“Dr Kingwangalla’s outspoken comments on Twitter follow the health ministry’s move last week to suspend the activities of 40 drop-in HIV/Aids clinics, accusing non-governmental organizations of using them to promote gay sex.”

Despite the recent public condemnation of homosexuality in Tanzania, the level of tolerance is somewhat higher as opposed to other African countries.

Despite the ban on homosexuality, Tanzania was until recently somewhat more tolerant towards gay people than many other African countries, but a rise in anti-gay rhetoric by the government has led to a spike in discrimination, correspondents say.

For more information, please see:

BBC News — ‘Tanzania deports lawyers accused of promoting homosexuality’ — 28 October 2017

News24 — ‘We were held hostage at a Tanzanian police station – SA Human Rights lawyer’ — 28 October 2017

AllAfrica — ‘Tanzania Deports South African Human Rights Lawyer and 2 Others’ — 27 October 2017

BBC News — ‘Zanzibar arrests 20 over homosexuality’ — 16 September 2017

BBC News — ‘Tanzania threat to list gay people’ — 20 February 2017

Children Trafficked from Uganda “Adopted” in U.S.

By Sarah Purtill
Impunity Watch Reporter, North America

WASHINGTON, D.C., U.S. – The Davis family wanted to add to their family by adopting a child. After being in contact with Debra Parris of The European Adoption Consultants (EAC), Jessica and Adam Davis were told about a little girl named Mata. EAC said that Mata’s father was deceased and that her mother was severely neglecting her. The EAC informed the Davis family they had to decide quickly if they wanted to adopted Mata and so they quickly adopted her.

Mata and the Davises after they “adopted” her. Photo Courtesy of Jessica Davis.

As Mata’s English improved, the Davis’s learned more about Mata’s mother. The way Mata spoke of her mother did not reflect what the Davis’s were told. Jessica Davis then became suspicious. After a skype call between Mata and her mother, Jessica’s suspicions were confirmed. During the skype conversation, Mata’s mother revealed it was not her intention to give up Mata for good.

Instead, Mata’s mother explained how she was tricked into giving Mata up. Mata’s mother had been told that Mata would be given a great educational opportunity if she was sent away. Her mother was also told that Mata would one day return and that her mother would always be a part of her life. Mata’s mother unknowingly signed away her parental rights when she thought her daughter was being given a once in a life time experience.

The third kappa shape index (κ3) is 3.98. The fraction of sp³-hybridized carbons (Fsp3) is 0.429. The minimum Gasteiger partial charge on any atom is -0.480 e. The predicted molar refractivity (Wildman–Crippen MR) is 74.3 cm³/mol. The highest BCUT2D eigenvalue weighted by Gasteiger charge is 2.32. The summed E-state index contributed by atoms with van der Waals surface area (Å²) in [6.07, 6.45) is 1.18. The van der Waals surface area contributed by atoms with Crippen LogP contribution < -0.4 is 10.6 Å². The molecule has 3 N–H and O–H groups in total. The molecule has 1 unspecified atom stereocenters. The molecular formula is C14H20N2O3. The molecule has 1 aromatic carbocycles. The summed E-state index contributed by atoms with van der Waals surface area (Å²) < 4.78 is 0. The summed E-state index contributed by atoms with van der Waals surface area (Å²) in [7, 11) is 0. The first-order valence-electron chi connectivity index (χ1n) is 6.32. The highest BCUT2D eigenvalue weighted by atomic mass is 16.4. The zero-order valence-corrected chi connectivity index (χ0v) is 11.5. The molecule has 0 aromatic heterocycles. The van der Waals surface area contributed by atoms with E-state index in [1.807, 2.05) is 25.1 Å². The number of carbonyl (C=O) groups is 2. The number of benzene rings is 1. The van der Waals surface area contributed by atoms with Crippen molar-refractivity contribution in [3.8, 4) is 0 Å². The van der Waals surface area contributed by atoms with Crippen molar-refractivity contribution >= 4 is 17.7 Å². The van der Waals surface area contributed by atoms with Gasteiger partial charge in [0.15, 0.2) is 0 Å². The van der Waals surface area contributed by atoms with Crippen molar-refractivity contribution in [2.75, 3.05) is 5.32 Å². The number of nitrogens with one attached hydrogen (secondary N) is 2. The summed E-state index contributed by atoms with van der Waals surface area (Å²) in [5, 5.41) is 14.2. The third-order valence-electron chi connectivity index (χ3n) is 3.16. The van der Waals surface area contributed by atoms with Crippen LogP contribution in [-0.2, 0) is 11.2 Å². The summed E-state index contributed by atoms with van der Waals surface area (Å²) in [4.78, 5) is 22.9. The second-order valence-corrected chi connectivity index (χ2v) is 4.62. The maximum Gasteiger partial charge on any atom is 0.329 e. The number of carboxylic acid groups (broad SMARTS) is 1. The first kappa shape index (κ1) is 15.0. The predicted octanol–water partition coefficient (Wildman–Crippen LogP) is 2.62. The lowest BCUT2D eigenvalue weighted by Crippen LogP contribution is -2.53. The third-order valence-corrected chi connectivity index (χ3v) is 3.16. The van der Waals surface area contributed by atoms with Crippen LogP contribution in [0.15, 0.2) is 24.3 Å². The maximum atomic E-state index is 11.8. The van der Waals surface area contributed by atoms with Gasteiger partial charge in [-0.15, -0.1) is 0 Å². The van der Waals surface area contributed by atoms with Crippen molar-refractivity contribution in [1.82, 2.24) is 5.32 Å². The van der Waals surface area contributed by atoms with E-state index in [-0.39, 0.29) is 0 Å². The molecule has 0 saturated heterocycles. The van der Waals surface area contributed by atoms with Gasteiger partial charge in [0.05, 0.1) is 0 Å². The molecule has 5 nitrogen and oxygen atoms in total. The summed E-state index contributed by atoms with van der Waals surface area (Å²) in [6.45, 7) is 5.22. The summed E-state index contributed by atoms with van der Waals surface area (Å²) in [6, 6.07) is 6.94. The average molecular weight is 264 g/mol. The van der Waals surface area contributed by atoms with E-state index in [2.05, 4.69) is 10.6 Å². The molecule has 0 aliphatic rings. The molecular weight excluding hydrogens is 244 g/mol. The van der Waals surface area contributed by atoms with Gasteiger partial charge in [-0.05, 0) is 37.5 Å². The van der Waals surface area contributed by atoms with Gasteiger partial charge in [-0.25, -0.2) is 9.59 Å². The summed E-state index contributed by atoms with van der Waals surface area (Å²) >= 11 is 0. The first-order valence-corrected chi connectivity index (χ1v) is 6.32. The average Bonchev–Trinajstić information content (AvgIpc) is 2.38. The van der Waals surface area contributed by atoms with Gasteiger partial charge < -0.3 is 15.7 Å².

When Jessica and Adam realized the information they had been told by the EAC was not true, they realized they had to reunite Mata with her mother. Jessica Davis contacted the U.S. State Department for guidance on how to proceed with the situation. The State Department told Jessica, “you can just keep her if you want.” She responded with, “I didn’t purchase her at Walmart.” Jessica was fearful that if the government notified EAC, something would happen to Mata’s mother. After a three-year journey, and $65,000, Mata was returned to her mother.

Mata reuniting with her mother and siblings after the Davis family brought her back to Uganda. Photo Courtesy of Keren Riley.

The Davis’s were crushed by this experience. They wanted to adopt a child as it was in line with their religious beliefs. Adam said, “We unwittingly placed an order for a child. The only trauma this poor kid ever experienced was because we essentially placed an order for a child.” The Davis’s had filed paperwork to vacate Mata’s adoption and the Ugandan government gave Mata’s mother her parental rights back. Jessica and Adam both believe that other Ugandan children like Mata are being trafficked without the American families who were “adopting” them being aware.

CNN investigated these claims and found that children were being taken from their homes in Uganda. Their mothers were being promised the same thing Mata’s mother was being promised, an educational opportunity for their children. The children were then placed in orphanages and sold for as much as $15,000. CNN also discovered that multiple families had been tricked by EAC. EAC was an adoption agency started by Margaret Cole. Cole started the adoption agency after she lost her child to SIDS.

EAC has been responsible for placing more than 2,000 children from overseas in homes across America since 1991. The agency continued to grow and handled adoptions from countries around the globe. CNN states, “tax records from 2000 to 2015 show that EAC reported more than $76.1 million in revenue and more than $76.3 million in expenses over that period.” In 2004, several families raised questions about their adoptions through EAC in story for Cleveland Magazine. Cole claimed back then that she had a “radar” for the shady businesses involved in adoptions but now stories like the Davis’s shows that this clearly is not the case. CNN has also been unable to locate Cole to receive commentary on CNN’s investigation.